An insult to young South Africans
erial Haffajee’s book title can be mistaken for a work of literature that is a philosophical exposition on how life would have evolved for black people in South Africa if white people had not tampered with their natural progression. It can also be thought of as an anthology of indigenous systems. How black people shaped life back then and how the arrival of white people might have disrupted these systems and affected the African people’s sense of being and their relegation to servitude. Alas, the book offers neither.
The question is practical and posed in the immediate present – an unimaginable fantasy that defies our South African reality. White people are here to stay, thus any discussion that distracts us from dealing with reality as we know it may easily serve as a red herring.
Haffajee is perplexed by the young black South African discourse on white supremacy, white privilege, and the alleged ubiquity of white culture and its ability to become the norm in a democratic South Africa. This has led her to writing this book – to show the other side.
Freedom has worked for Haffajee. She lives under a new establishment (defined by black politicians, businesspeople, entertainers and artists) that is antithetic to the old establishment defined by colonial and apartheid contours of repressive laws. The concept of “establishment” is not adequately explained. Does it define a new governing polity, or a reordered social reality altogether?
The book also fails to appreciate the contested meanings of reconciliation. Haffajee sees this as an important step that had to be taken. It would be interesting to hear her respond to the question: How can you reconcile people who had never lived in conciliatory terms, whose reality was always antagonistic?
The author is an ardent believer in nonracialism and wants
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Fto lecture all on what it means. The book is partly a response to young people’s assertions that there is a need to decolonise South Africa of the omnipresence of whiteness. Haffajee is trying to put them all in their proper lanes, including those harping on about issues like intersectionality.
There is great insult meted out by Haffajee to young people. In response to Khusela Sangoni-Khawe – who in a discussion for the book says: “It’s difficult to address it [racism] head-on because you have a programme of national reconciliation, nation-building, blah blah blah.” – Haffajee writes: “Blah blah blah. This term perfectly encapsulates how a younger generation feels about the founding democratic pact of South Africa.” It is insulting because from #OpenStellenbosch to #RhodesMustFall to the #BlackStudentsMovement, students have vigorously communicated their diagnosis of the status quo and where the 1994 project failed. Haffajee cannot impose her reality on them. These students have won important victories on fees and #EndOutSourcing on many campuses countrywide, reordering the “normal” (a democratic South Africa that works for all) preached by the likes of Haffajee. She is right to admit that her “politics is terribly out of step”. Her claim that black people desire only all-black spaces is false. Black people are demanding to be respected and accorded dignity (as an inalienable right) without begging for it. These students use Pan-Africanism and black consciousness as their guiding ideologies, and these have never rejected the coexistence of races.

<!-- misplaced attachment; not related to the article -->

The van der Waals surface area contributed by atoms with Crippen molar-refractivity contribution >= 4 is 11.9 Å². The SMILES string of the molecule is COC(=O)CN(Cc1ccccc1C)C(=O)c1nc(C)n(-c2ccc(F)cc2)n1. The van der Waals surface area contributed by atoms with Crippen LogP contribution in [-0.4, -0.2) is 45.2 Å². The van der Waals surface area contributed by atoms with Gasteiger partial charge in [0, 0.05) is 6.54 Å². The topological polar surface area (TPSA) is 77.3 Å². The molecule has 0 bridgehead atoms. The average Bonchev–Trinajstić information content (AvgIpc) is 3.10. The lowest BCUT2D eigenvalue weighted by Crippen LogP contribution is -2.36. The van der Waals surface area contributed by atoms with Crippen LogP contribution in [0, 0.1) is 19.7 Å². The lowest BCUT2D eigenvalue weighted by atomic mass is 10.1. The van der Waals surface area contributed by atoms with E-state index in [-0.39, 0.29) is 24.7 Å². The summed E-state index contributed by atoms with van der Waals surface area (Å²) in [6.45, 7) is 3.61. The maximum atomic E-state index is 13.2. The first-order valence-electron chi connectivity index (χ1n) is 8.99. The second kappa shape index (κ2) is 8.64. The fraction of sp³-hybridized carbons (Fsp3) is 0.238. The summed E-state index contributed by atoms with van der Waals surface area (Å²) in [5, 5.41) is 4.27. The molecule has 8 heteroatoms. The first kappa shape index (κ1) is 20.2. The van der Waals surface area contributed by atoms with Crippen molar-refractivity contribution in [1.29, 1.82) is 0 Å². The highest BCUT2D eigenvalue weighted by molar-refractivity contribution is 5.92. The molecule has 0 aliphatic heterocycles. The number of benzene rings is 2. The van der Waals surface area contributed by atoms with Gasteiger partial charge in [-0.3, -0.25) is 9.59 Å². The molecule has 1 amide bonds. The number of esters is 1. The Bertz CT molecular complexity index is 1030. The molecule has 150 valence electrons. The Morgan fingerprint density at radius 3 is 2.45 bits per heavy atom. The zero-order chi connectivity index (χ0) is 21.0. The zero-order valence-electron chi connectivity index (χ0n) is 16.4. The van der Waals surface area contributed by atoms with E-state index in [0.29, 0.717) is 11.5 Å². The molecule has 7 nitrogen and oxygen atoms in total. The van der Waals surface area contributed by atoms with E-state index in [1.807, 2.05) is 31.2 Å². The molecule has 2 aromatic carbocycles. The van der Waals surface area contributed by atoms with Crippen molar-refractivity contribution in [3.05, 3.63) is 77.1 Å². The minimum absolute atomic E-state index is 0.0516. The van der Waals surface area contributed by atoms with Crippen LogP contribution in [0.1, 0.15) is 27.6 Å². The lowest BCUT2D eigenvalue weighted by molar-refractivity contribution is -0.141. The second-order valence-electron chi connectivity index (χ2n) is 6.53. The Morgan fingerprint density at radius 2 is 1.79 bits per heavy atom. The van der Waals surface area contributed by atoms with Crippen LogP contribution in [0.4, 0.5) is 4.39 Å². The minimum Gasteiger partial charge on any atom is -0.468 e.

Robert Sobukwe spoke of the “human race” and Steve Biko said the greatest gift Africa could give to the world was “a more humane face”.
These encompass all humanity and there is no “blah blah blah” approach by the students – that is offensive, much like the book is to all people who take race discussions seriously.
When dealing with the middle class, the author uses statistics that are porous. How can a person who earns R5 600 be in the same income bracket as one who earns R40 000, with both being identified as “relatively affluent middle class”? This is unsound. Praising an indebted, assetdeprived, tax-laden and savings-short black middle class is an injustice.
Yes, black people should not play the race card to mask their inadequacies, like former Prasa group CEO Lucky Montana. But the narration of people’s pain and their everyday confrontations with subliminal and overt racism, patriarchy and capitalism should never be trivialised.
Haffajee’s book is full of contradictions and lacks nuance in how it enters a field rich with powerful and rigorous propositions and counter-arguments. It seems Haffajee is uncomfortable that she is not defining today’s narrative on race in South Africa. To be heard, she must defy her own thinking and provide a counter-narrative that does not critically engage the rich responses she got from the round table discussions she hosted as “research” for the book. Mnguni is a PhD intern researcher in the Maurice Webb Race
Relations Unit at the University of KwaZulu-Natal